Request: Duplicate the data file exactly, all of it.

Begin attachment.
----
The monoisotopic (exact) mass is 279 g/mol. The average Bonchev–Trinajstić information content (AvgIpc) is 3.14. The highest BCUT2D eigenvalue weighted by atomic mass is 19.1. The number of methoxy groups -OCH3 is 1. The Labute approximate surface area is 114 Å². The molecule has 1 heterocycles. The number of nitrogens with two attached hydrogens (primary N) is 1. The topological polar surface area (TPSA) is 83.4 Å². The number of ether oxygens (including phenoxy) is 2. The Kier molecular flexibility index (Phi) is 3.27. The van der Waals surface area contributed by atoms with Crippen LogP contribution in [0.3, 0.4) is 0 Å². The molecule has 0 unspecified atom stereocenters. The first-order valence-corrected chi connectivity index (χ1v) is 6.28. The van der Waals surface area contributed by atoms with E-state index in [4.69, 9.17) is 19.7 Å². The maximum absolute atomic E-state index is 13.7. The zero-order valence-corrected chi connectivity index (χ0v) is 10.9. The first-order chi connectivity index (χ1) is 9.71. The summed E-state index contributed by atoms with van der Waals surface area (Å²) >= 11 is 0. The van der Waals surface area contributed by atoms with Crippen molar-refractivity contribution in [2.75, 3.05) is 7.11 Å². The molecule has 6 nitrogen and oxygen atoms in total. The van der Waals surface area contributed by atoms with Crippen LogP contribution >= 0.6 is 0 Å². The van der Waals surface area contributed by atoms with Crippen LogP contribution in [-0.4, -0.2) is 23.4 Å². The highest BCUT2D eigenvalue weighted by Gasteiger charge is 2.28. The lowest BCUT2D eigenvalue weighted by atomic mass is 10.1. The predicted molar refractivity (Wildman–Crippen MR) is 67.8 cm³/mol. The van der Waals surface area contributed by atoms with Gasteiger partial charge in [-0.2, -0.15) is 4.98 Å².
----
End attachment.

The monoisotopic (exact) mass is 279 g/mol. The average Bonchev–Trinajstić information content (AvgIpc) is 3.14. The highest BCUT2D eigenvalue weighted by atomic mass is 19.1. The number of methoxy groups -OCH3 is 1. The Labute approximate surface area is 114 Å². The molecule has 1 heterocycles. The number of nitrogens with two attached hydrogens (primary N) is 1. The topological polar surface area (TPSA) is 83.4 Å². The number of ether oxygens (including phenoxy) is 2. The Kier molecular flexibility index (Phi) is 3.27. The van der Waals surface area contributed by atoms with Crippen LogP contribution in [0.3, 0.4) is 0 Å². The molecule has 0 unspecified atom stereocenters. The first-order valence-corrected chi connectivity index (χ1v) is 6.28. The van der Waals surface area contributed by atoms with E-state index in [4.69, 9.17) is 19.7 Å². The maximum absolute atomic E-state index is 13.7. The zero-order valence-corrected chi connectivity index (χ0v) is 10.9. The first-order chi connectivity index (χ1) is 9.71. The summed E-state index contributed by atoms with van der Waals surface area (Å²) >= 11 is 0. The van der Waals surface area contributed by atoms with Crippen molar-refractivity contribution in [2.75, 3.05) is 7.11 Å². The molecule has 6 nitrogen and oxygen atoms in total. The van der Waals surface area contributed by atoms with Crippen LogP contribution >= 0.6 is 0 Å². The van der Waals surface area contributed by atoms with Crippen LogP contribution in [-0.4, -0.2) is 23.4 Å². The highest BCUT2D eigenvalue weighted by Gasteiger charge is 2.28. The lowest BCUT2D eigenvalue weighted by atomic mass is 10.1. The predicted molar refractivity (Wildman–Crippen MR) is 67.8 cm³/mol. The van der Waals surface area contributed by atoms with Gasteiger partial charge in [-0.2, -0.15) is 4.98 Å².